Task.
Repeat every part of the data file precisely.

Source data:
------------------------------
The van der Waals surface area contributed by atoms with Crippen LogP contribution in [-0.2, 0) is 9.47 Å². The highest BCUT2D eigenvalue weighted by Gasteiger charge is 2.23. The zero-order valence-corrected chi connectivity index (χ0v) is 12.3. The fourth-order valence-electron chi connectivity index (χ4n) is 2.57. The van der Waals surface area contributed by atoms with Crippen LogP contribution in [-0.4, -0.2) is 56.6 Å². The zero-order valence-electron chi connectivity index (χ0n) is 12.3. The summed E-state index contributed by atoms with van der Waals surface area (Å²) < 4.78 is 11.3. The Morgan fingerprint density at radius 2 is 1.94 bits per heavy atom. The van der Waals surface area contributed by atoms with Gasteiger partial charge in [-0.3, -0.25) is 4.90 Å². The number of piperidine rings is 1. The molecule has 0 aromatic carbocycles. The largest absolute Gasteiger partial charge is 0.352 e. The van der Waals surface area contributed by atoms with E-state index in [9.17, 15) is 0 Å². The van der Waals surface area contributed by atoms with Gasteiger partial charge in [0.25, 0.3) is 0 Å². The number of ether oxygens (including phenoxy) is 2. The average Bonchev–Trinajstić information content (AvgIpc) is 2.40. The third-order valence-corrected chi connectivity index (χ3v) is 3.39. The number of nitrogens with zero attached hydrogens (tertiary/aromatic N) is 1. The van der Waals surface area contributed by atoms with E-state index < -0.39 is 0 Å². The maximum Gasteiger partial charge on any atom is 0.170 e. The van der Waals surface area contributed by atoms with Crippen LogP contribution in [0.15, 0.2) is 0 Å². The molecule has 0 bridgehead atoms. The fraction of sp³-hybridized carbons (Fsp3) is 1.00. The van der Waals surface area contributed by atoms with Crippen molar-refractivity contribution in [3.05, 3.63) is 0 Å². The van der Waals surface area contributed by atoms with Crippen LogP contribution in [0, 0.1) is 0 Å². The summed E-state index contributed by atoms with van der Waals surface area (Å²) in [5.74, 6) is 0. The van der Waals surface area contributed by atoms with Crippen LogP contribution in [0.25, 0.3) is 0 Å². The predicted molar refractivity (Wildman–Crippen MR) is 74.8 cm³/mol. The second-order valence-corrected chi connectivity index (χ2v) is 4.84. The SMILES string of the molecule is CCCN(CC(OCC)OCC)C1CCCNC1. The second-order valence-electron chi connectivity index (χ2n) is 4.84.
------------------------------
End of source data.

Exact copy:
The van der Waals surface area contributed by atoms with Crippen LogP contribution in [-0.2, 0) is 9.47 Å². The highest BCUT2D eigenvalue weighted by Gasteiger charge is 2.23. The zero-order valence-corrected chi connectivity index (χ0v) is 12.3. The fourth-order valence-electron chi connectivity index (χ4n) is 2.57. The van der Waals surface area contributed by atoms with Crippen LogP contribution in [-0.4, -0.2) is 56.6 Å². The zero-order valence-electron chi connectivity index (χ0n) is 12.3. The summed E-state index contributed by atoms with van der Waals surface area (Å²) < 4.78 is 11.3. The Morgan fingerprint density at radius 2 is 1.94 bits per heavy atom. The van der Waals surface area contributed by atoms with Gasteiger partial charge in [-0.3, -0.25) is 4.90 Å². The number of piperidine rings is 1. The molecule has 0 aromatic carbocycles. The largest absolute Gasteiger partial charge is 0.352 e. The van der Waals surface area contributed by atoms with E-state index in [9.17, 15) is 0 Å². The van der Waals surface area contributed by atoms with Gasteiger partial charge in [0.25, 0.3) is 0 Å². The number of ether oxygens (including phenoxy) is 2. The average Bonchev–Trinajstić information content (AvgIpc) is 2.40. The third-order valence-corrected chi connectivity index (χ3v) is 3.39. The number of nitrogens with zero attached hydrogens (tertiary/aromatic N) is 1. The van der Waals surface area contributed by atoms with E-state index < -0.39 is 0 Å². The maximum Gasteiger partial charge on any atom is 0.170 e. The van der Waals surface area contributed by atoms with Crippen LogP contribution in [0.15, 0.2) is 0 Å². The molecule has 0 bridgehead atoms. The fraction of sp³-hybridized carbons (Fsp3) is 1.00. The van der Waals surface area contributed by atoms with Crippen molar-refractivity contribution in [3.05, 3.63) is 0 Å². The van der Waals surface area contributed by atoms with Crippen LogP contribution in [0, 0.1) is 0 Å². The summed E-state index contributed by atoms with van der Waals surface area (Å²) in [5.74, 6) is 0. The van der Waals surface area contributed by atoms with Crippen LogP contribution in [0.25, 0.3) is 0 Å². The predicted molar refractivity (Wildman–Crippen MR) is 74.8 cm³/mol. The second-order valence-corrected chi connectivity index (χ2v) is 4.84. The SMILES string of the molecule is CCCN(CC(OCC)OCC)C1CCCNC1. The second-order valence-electron chi connectivity index (χ2n) is 4.84.